For the next 25 years the Hereford Lighthouse continue in operation. By the early 1960’s the Coast Guard began to automatize many of its many of its lighthouses. In 1964 this was the fate of Hereford when an automatic rotating modern optic was placed on an iron skeletal tower behind the Lighthouse. The Lighthouse was closed as was the Coast Guard Station next door. The entire property was transferred to the control of the New Jersey State Marine Police. The Police made use of the Coast Guard Buildings but the Lighthouse was boarded up and left to deteriorate for the next 18 years.
In 1982 through the long and painstaking efforts of Mayor Anthony Catanoso and his wife, Phyllis, a lease was signed Whereby the New Jersey Department of Environmental Protection turns over the stewardship of the Lighthouse to the City of North Wildwood.
Restoration of the neglected building was immediately begun. After only ten months of intense work, on July 1, 1983, a portion of the restored building was opened to the public. Hundreds of public spirited citizens who helped raise funds for the restoration and contributed time, talent, energy and materials were on hand to celebrate the official reopening of the historic landmark for public use.
In 1986, the modern automated light was removed from the iron tower and placed in the Lighthouse lantern room making it a fully functional aid to navigation once again.
Efforts were then begun to also create a museum in the Lighthouse. The interior of the building was furnished with period antiques, educational displays and lighthouse memorabilia. The 4th order Fresnel Lens was also restored and placed on display on the 2nd floor of the Lighthouse.
A project to improve the sandy, barren grounds into a park was undertaken by Superintendent of Parks Steve Murray, who designed the Park along with its many garden areas.
Finally an authentic restoration of the entire Lighthouse was begun in 1998 and as with many old, historic structures is always a work in progress. Grants awarded by the New Jersey Historic Trust and the N.J. Department of Transportation have helped finance this work.
The Hereford Lighthouse is listed on both the National and State Registers of Historic Places. It is also part of the New Jersey Coastal Heritage Trail.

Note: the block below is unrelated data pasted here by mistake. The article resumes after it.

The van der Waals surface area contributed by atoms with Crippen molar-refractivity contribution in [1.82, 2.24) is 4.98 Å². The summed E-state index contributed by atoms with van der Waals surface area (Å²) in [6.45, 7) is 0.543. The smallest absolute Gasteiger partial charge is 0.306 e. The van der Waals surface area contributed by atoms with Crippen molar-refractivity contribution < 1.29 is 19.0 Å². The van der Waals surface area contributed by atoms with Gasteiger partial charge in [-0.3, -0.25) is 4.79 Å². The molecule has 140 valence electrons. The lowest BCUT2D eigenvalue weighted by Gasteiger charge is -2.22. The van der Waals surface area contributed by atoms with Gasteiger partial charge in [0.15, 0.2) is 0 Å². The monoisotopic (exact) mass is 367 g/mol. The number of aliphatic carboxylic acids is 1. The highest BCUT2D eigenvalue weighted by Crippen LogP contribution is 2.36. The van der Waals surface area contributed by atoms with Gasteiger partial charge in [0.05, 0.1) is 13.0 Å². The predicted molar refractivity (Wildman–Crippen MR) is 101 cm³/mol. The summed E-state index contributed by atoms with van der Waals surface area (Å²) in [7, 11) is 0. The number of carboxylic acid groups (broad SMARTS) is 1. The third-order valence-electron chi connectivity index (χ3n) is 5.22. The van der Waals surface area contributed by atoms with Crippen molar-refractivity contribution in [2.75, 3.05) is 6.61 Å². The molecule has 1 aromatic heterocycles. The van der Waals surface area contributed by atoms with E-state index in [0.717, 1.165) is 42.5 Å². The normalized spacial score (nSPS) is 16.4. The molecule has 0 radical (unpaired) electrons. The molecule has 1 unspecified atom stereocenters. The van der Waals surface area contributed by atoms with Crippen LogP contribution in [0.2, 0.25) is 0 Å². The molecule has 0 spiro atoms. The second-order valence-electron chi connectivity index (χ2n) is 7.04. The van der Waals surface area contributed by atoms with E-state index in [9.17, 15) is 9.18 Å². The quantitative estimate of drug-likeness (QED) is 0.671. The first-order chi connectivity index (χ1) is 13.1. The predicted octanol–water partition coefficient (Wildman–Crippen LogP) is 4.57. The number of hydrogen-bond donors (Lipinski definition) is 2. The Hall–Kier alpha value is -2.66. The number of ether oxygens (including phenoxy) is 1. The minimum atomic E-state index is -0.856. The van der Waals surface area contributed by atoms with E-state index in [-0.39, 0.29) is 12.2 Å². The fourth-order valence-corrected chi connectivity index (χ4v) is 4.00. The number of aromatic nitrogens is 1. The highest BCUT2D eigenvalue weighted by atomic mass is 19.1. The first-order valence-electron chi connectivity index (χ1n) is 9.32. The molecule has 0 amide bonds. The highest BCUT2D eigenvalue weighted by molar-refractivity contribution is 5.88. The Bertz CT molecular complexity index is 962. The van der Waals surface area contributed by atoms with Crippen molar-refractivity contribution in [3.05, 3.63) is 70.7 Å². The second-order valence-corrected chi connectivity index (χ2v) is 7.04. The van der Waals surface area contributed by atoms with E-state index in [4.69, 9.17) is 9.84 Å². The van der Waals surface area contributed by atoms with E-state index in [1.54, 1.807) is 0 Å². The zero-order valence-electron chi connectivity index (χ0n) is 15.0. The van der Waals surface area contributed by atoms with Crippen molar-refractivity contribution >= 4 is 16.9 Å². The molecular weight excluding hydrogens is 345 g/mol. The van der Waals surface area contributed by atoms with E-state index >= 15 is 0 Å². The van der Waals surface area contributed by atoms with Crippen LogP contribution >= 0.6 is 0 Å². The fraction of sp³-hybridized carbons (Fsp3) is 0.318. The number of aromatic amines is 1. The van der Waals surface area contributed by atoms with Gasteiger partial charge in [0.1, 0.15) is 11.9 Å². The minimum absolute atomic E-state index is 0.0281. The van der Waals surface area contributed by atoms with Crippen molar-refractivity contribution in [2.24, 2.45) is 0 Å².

Keepers of The Hereford Inlet Lighthouse:
John Marche: 1874
John Nickerson: 1874
Freeling Hewitt: 1874-1919
William Hedges: 1919-1925
Laura Hedges: 1925-1926
Ferdinand Heizman: 1926-1939
Robert O’Neil: 1939-1942
George Baker: 1945-1955
Newman Bowden: 1955-1959
Bruce Bolon: 1960-1961
Disclaimer: This information was taken from the Hereford Lighthouse History website and I give the museum full credit for this information. Please call ahead before visiting in the off-season to see when the museum is open. It is a fascinating piece of New Jersey history.
I visited the Wildwood Historical Society George F. Boyer Museum (See review on TripAdvisor) when I was visiting Wildwood, NJ for a convention. It was a gloomy morning and the museum is open from 9:00am-2:00pm. It is the perfect place to visit on a rainy day at the beach.
The museum is a treasure trove of artifacts of the history of the three towns, North Wildwood, Wildwood and Wildwood Crest. The history covers the original inhabitants when the Native Americans lived and fished in the area, the rise as a resort community especially its heyday in the 1950’s and 60’s as a solid middle class resort town and a extensive history of the police, fire department and schools as well as the town and its council people.
The Wildwood Historical Society at 3907 Pacific Avenue
Each room of the museum is stacked with information, artifacts in case lines and the walls are lined with books, manuscripts and albums. The school history shows how integration worked even as far back as the turn of the last century and the development of the school system. There were books of graduation pictures, sporting events and band involvement.
The town has contributed so much to society
There is a very interesting display of fire fighting pictures especially of the amusement fires of the past and the rebuilding of the parks and piers. Take time to look at the artifacts in the hallways and pictures of the development of the parks. There are interesting pieces saved from the old parks.